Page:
Parents and students will head into summer break with many questions about how next school year will look. The school district proposed its final budget to the board last night, with a few controversial cuts.
The new proposed walking distance for some students has parents divided. Some are very concerned, especially those with younger children, who could now be walking as far as two miles to and from school. Others say it was the least intrusive cut the district could've made. Either way, the possible change raises some questions.
It's a delicate balance. Busing has been offered to families for a long time in School District 51.
"People need to understand that transportation isn't mandated in our state. Our district has chosen to transport students," School District 51 director of transportation David Montoya said. "[Transportation] is one of those big ticket items we have to take a look at."
With looming budget cut, extending walking distances for some students would save the district $565,000 next year.
"[My daughter is] almost nine. I would not feel comfortable with a nine year old, let alone a five or six year old [walking to school]," district 51 parent Julie Bockelman said.
Elementary students could walk up to two miles to school, middle and high schoolers up to three, which makes some parents uneasy.
"[Where my child would walk] it's a way busy road, the speed limit is way too high," Bockelman said.
"It just seems like, you're not always sure if the kids are paying really close attention, so that's definitely a concern," added parent Stephanie Heald.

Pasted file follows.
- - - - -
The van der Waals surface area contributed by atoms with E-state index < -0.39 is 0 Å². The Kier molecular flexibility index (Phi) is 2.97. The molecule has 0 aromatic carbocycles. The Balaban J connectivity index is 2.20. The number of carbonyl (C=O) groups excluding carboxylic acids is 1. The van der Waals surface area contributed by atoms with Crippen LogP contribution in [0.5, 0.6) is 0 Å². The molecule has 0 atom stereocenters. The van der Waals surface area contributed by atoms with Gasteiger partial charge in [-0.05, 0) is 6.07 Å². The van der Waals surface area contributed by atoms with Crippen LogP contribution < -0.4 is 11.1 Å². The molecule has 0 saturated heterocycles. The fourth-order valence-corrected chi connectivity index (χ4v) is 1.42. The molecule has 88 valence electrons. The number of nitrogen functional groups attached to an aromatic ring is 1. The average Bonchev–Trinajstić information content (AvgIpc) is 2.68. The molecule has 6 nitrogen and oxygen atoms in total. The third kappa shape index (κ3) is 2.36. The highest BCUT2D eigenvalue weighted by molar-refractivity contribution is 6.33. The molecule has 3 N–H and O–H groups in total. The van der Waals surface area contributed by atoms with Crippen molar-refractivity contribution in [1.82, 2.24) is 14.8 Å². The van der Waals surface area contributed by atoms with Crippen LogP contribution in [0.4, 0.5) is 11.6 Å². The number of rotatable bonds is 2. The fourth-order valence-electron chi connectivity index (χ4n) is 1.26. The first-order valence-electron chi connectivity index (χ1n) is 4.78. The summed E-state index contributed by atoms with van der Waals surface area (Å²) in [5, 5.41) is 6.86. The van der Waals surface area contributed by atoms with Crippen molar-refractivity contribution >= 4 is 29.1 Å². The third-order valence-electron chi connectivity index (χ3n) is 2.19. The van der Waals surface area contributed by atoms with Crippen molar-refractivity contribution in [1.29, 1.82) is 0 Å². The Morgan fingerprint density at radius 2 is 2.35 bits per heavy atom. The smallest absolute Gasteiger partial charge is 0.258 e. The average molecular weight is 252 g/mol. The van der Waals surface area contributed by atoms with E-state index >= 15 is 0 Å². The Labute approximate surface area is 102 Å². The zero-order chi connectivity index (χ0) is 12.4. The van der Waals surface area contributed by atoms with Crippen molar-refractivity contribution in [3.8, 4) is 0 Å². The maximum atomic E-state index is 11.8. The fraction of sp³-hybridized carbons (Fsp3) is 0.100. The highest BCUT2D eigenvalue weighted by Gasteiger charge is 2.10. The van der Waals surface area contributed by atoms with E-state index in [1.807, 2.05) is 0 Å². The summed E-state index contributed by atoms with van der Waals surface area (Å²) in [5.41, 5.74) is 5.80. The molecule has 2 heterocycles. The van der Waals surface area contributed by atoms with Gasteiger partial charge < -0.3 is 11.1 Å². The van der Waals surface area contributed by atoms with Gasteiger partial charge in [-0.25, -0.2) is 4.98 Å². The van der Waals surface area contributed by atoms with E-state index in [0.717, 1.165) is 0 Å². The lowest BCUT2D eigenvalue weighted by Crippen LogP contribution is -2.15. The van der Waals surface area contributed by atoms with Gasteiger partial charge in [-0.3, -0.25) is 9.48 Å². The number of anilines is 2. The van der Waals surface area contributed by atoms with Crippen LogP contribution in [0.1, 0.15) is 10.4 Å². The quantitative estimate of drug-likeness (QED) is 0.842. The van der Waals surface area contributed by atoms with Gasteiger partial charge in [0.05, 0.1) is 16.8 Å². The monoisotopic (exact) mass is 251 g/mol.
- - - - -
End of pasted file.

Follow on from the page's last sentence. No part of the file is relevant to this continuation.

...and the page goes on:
Some parents say the areas by their schools don't always have crosswalks or sidewalks.
"We address all of those issues as we can to accommodate what we're trying to do with our service," Montoya said. He says the school district can address these issues with the help of the community.
"The drivers on the street, our city and county governments to put that infrastructure in there if it's needed," he said.
The county can help make improvements where there are safety concerns.
"The county has been able to go out and maybe make some signage improvements or whatever might be appropriate in that specific situation," county spokesperson Jessica Peterson said.
The Mesa County Sheriff's Office says if students start walking, parents should take an active role, too.
"If their kids are going to walk to school, choose a safe route for the kids to walk and walk it with them before school starts," sergeant Jeff Byrne said.
While this change hasn't been approved by the school board yet, nearly $5.8 million has to be cut somehow.
"I would just drive my kids to school," parent Melissa Rogers said.
"This is going to affect a lot of people's lives," added Montoya.
Other parents we spoke with say extending walking distances was a smart budget cut, because it didn't take away from the classroom.
Here's what you need to know if your students will have to walk next year. The sheriff's office says parents should time the routes so they know when their student should arrive home, teach students about crosswalks and the different signs they may come across, and if there is no sidewalk, walk against traffic as far away from the cars as possible.